Recently, I bit the bullet and went in for my women’s exam. I was hesitant about going because I heard about and read some “interesting” stories from other expats about their experiences and it put me off for a while. Having worked a stint in public health, I knew the importance of regular checkups so I went anyway. This is how it went down.
In general, going to the doctor in Korea can be described as:
The Nascar pit stop metaphor fits because you go in, the doctor sees you for about two minutes, and then you’re outta there! Quick and also very cheap.
This is awesome when you go in for a cold or allergies, but it was a little strange having a similar experience for the women’s exam. So I went here for the exam. One of my friend’s recommended it. It looked very comfortable and cozy, even by western standards. The practice caters to foreigners and provides a lot of perks like an espresso machine in the lobby and English-speaking staff. Making the appointment over the phone was also easy; an American expat woman on staff did it all for me. After I checked in, I got paperwork to fill out, just like you would back home. Then I waited. An assistant came out to the lobby a few times to get clarification on some of my information. She spoke English okay, although I think she had a hard time understanding me sometimes. She came out about two or three more times. Then she asked me to follow her to get my blood pressure checked. Easy enough. Right next to the counter was a blood pressure machine like you would have at a pharmacy. She took my blood pressure and then began asking me about my medical history and if I had any symptoms.
Right. There. In. The. Lobby.
I explained that I was not comfortable sharing that information with other people around. There were only about two or three other people to see the doctor but at least three receptionists and five medical assistants just standing within earshot. I explained that I wasn’t comfortable talking about my medical history in a not-so-private setting, i.e. the front counter. The American lady who scheduled my appointment was there and mouthed to me, “Yeah, that’s okay!” The assistant gave me a puzzled look.
Next I was called in to see the doctor. I requested a female doctor but said a male doctor was fine if none were available. I figured I put it off long enough. He was very friendly and professional as he led me to the exam room. Imagine my surprise as I sat down across from him at his desk and more people filed into the room. I counted. Five people–NOT including me! Two English speaking medical staff (including the American woman), the doctor, and two of his assistants. I asked if it was normal to have so many people in the room for an annual appointment. The American woman assured me that in Korea, it was.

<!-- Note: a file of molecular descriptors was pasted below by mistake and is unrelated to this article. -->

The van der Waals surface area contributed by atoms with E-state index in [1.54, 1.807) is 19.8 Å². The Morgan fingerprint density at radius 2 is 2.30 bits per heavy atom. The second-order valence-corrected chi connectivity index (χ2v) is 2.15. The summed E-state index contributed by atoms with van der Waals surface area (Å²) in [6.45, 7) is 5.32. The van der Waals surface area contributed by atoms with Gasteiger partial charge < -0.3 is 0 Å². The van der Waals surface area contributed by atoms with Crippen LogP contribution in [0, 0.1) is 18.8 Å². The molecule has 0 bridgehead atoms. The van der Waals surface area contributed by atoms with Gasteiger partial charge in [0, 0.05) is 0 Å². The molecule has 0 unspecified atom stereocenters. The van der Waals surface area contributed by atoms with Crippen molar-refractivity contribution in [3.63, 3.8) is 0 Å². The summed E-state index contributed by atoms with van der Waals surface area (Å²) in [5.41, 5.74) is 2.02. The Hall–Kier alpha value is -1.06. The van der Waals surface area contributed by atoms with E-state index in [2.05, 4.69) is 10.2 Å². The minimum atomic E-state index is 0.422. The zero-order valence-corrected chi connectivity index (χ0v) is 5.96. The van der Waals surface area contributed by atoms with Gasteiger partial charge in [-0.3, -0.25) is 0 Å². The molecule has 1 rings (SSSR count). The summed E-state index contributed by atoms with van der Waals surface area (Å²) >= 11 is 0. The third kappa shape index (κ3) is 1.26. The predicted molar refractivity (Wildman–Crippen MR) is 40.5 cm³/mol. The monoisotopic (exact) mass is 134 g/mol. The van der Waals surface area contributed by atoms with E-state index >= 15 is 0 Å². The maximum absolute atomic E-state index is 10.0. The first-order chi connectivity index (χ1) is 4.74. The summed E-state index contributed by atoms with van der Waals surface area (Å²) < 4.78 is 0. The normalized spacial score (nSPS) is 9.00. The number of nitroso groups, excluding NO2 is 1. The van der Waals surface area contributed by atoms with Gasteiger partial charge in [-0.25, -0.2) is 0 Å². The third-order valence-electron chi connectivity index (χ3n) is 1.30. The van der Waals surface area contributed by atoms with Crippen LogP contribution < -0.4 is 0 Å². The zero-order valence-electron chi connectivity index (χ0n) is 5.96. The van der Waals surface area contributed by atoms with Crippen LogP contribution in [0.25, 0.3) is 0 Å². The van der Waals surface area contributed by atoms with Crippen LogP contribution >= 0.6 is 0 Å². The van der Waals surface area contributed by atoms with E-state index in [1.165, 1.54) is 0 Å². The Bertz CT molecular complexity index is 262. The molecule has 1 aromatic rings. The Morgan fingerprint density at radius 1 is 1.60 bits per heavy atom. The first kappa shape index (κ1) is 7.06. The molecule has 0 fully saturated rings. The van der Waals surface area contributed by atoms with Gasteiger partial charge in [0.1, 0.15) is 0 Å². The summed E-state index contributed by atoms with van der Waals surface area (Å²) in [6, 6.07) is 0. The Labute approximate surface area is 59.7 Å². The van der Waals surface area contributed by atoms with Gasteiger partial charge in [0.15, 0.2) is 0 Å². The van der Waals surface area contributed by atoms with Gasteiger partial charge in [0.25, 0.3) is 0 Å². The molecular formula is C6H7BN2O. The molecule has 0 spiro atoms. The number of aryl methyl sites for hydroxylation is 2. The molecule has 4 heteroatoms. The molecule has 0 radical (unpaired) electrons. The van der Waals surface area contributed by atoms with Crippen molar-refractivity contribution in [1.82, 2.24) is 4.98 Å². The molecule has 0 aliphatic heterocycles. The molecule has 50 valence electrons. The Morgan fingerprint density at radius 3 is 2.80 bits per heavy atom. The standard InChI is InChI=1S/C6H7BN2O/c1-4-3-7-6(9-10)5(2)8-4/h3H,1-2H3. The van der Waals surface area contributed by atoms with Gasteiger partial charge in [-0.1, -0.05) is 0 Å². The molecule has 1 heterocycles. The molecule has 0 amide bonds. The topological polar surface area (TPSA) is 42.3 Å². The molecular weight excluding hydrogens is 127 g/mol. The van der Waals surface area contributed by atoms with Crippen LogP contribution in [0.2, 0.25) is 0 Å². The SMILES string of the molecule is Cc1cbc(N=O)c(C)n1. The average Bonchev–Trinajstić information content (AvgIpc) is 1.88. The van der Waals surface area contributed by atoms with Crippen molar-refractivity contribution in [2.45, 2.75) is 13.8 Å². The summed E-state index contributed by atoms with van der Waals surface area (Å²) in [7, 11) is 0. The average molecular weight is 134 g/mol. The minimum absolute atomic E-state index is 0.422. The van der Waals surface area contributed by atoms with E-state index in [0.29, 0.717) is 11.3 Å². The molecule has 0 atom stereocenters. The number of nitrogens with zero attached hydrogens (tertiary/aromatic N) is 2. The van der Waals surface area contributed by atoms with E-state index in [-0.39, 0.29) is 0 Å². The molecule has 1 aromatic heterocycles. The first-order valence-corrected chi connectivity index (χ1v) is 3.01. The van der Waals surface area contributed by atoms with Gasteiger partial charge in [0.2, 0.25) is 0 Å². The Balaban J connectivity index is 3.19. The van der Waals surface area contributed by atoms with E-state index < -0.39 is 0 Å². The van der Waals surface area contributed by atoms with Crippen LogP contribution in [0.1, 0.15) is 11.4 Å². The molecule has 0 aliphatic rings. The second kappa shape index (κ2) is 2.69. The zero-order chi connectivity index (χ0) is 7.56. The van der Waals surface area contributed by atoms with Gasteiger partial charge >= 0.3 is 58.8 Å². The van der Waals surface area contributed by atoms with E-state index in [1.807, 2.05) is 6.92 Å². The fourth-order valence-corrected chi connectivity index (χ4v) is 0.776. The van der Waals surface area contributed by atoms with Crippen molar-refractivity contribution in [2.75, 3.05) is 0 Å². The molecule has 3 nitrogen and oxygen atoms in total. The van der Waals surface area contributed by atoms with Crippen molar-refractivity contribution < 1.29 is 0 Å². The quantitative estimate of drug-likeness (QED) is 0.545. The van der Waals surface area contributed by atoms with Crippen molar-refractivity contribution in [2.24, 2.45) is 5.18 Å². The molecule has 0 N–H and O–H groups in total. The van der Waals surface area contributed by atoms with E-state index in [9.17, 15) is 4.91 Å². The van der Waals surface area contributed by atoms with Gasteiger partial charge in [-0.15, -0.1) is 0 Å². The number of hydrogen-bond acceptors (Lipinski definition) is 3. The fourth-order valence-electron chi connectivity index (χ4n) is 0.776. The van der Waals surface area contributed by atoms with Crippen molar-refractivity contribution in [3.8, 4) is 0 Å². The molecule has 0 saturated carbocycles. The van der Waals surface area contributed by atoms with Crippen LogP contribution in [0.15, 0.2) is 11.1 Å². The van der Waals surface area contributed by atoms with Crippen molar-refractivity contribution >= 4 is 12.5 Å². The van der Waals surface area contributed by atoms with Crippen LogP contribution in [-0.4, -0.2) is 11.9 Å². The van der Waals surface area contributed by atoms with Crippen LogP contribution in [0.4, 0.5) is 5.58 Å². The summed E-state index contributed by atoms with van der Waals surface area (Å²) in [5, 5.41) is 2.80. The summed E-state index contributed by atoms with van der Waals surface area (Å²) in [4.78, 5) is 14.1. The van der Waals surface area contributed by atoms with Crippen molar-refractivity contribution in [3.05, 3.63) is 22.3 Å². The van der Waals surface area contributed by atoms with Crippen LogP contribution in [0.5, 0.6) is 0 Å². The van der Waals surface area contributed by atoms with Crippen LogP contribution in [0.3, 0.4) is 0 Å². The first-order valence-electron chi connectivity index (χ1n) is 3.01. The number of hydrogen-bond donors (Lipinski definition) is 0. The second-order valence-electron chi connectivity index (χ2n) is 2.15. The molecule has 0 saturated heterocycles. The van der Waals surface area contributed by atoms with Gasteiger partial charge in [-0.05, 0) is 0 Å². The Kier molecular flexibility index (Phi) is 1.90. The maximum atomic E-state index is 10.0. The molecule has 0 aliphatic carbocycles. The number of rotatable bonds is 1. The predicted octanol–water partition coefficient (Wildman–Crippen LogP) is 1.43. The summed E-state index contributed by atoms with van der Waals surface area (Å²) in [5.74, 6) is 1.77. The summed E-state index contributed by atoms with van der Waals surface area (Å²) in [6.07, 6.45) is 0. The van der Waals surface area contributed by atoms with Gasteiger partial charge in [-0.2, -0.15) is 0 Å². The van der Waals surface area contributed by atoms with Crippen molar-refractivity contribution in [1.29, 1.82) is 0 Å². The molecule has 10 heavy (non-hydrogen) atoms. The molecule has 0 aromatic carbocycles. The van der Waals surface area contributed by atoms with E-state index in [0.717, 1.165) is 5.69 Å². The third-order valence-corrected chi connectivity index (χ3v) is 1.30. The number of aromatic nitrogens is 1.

In this part I compare the Korean annual exam to its western counterpart. Before you read on, just know that I make references to the female reproductive system.
The doctor (very) briefly went over my medical history and then it was time for the exam. He pulled a curtain to cut off the office area from the exam room and he and two of his female assistants went into the exam area with me. I changed behind another curtain. Instead of a paper gown, they use paper skirts with slits on each side. The exam itself was fine. In Korea, instead of an exam table they have a special chair, like a dentist chair with stirrups. I got into the chair and settled into the stirrups trying to stifle the urge to giggle at the awkwardness of having two female assistants holding on to each leg and looking at my hooha along with the doctor. Yikes. The rest of it went very quickly. Everything was very state of the art. I got to see my uterus and ovaries with a sonogram. I thought the use of a light plastic speculum was genius. Much less uncomfortable than the heavy metal ones back home. The whole thing took less than five minutes. I was surprised that the visit didn’t include a breast exam, but didn’t worry about it too much.
After the exam, back in the office area, the doctor asked me if I had any questions or concerns. I thought that maybe I had a UTI coming on but I wasn’t about to explain any symptoms in front of five other people. I really wished for Western-style privacy at that moment. (Later on it turned out that I didn’t have one.) On the other hand, it’s probably a good thing that I didn’t get to be my hyperchondriac-self talking about any and every weird twinge or pain in the last few years.
All in all, the experience was just fine. What I didn’t like, besides the lack of privacy, is how little the national insurance program covers for a women’s health exam. Three dollars. That’s it. The rest I paid for out of pocket which still came out cheap, less than a hundred which included the sonogram.